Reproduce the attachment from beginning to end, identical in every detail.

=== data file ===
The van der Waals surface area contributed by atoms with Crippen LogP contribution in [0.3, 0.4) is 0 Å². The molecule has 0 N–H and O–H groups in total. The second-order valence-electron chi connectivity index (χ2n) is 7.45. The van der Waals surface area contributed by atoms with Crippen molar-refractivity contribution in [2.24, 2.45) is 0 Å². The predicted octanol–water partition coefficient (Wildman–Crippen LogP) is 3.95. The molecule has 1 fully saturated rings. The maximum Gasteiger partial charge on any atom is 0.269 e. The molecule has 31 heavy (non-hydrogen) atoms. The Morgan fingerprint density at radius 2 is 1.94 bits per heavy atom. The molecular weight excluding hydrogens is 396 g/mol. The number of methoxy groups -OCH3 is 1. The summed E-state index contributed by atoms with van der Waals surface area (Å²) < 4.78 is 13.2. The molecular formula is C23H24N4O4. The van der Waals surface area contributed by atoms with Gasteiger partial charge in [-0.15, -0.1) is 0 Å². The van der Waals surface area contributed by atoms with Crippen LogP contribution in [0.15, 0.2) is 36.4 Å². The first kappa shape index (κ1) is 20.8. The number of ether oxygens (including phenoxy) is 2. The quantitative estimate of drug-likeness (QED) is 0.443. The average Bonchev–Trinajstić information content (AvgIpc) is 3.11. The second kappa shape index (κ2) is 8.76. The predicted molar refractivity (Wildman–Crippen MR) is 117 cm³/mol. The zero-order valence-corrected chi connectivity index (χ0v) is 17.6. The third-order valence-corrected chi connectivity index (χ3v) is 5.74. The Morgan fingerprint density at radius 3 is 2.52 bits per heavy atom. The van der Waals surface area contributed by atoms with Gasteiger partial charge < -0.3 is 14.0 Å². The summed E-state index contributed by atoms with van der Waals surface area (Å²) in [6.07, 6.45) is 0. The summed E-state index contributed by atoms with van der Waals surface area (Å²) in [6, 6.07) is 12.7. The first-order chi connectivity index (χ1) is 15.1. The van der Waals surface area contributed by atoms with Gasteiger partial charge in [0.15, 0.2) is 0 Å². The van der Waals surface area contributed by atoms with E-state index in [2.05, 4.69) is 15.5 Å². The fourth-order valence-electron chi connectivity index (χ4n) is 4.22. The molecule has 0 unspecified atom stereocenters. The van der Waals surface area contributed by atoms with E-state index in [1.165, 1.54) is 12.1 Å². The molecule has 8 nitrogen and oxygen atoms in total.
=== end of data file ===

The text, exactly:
The van der Waals surface area contributed by atoms with Crippen LogP contribution in [0.3, 0.4) is 0 Å². The molecule has 0 N–H and O–H groups in total. The second-order valence-electron chi connectivity index (χ2n) is 7.45. The van der Waals surface area contributed by atoms with Crippen molar-refractivity contribution in [2.24, 2.45) is 0 Å². The predicted octanol–water partition coefficient (Wildman–Crippen LogP) is 3.95. The molecule has 1 fully saturated rings. The maximum Gasteiger partial charge on any atom is 0.269 e. The molecule has 31 heavy (non-hydrogen) atoms. The Morgan fingerprint density at radius 2 is 1.94 bits per heavy atom. The molecular weight excluding hydrogens is 396 g/mol. The number of methoxy groups -OCH3 is 1. The summed E-state index contributed by atoms with van der Waals surface area (Å²) < 4.78 is 13.2. The molecular formula is C23H24N4O4. The van der Waals surface area contributed by atoms with Gasteiger partial charge in [-0.15, -0.1) is 0 Å². The van der Waals surface area contributed by atoms with Crippen LogP contribution in [0.15, 0.2) is 36.4 Å². The first kappa shape index (κ1) is 20.8. The number of ether oxygens (including phenoxy) is 2. The quantitative estimate of drug-likeness (QED) is 0.443. The average Bonchev–Trinajstić information content (AvgIpc) is 3.11. The second kappa shape index (κ2) is 8.76. The predicted molar refractivity (Wildman–Crippen MR) is 117 cm³/mol. The zero-order valence-corrected chi connectivity index (χ0v) is 17.6. The third-order valence-corrected chi connectivity index (χ3v) is 5.74. The Morgan fingerprint density at radius 3 is 2.52 bits per heavy atom. The van der Waals surface area contributed by atoms with Gasteiger partial charge < -0.3 is 14.0 Å². The summed E-state index contributed by atoms with van der Waals surface area (Å²) in [6.07, 6.45) is 0. The summed E-state index contributed by atoms with van der Waals surface area (Å²) in [6, 6.07) is 12.7. The first-order chi connectivity index (χ1) is 15.1. The van der Waals surface area contributed by atoms with Gasteiger partial charge in [0.15, 0.2) is 0 Å². The van der Waals surface area contributed by atoms with E-state index in [2.05, 4.69) is 15.5 Å². The fourth-order valence-electron chi connectivity index (χ4n) is 4.22. The molecule has 0 unspecified atom stereocenters. The van der Waals surface area contributed by atoms with E-state index in [1.165, 1.54) is 12.1 Å². The molecule has 8 nitrogen and oxygen atoms in total.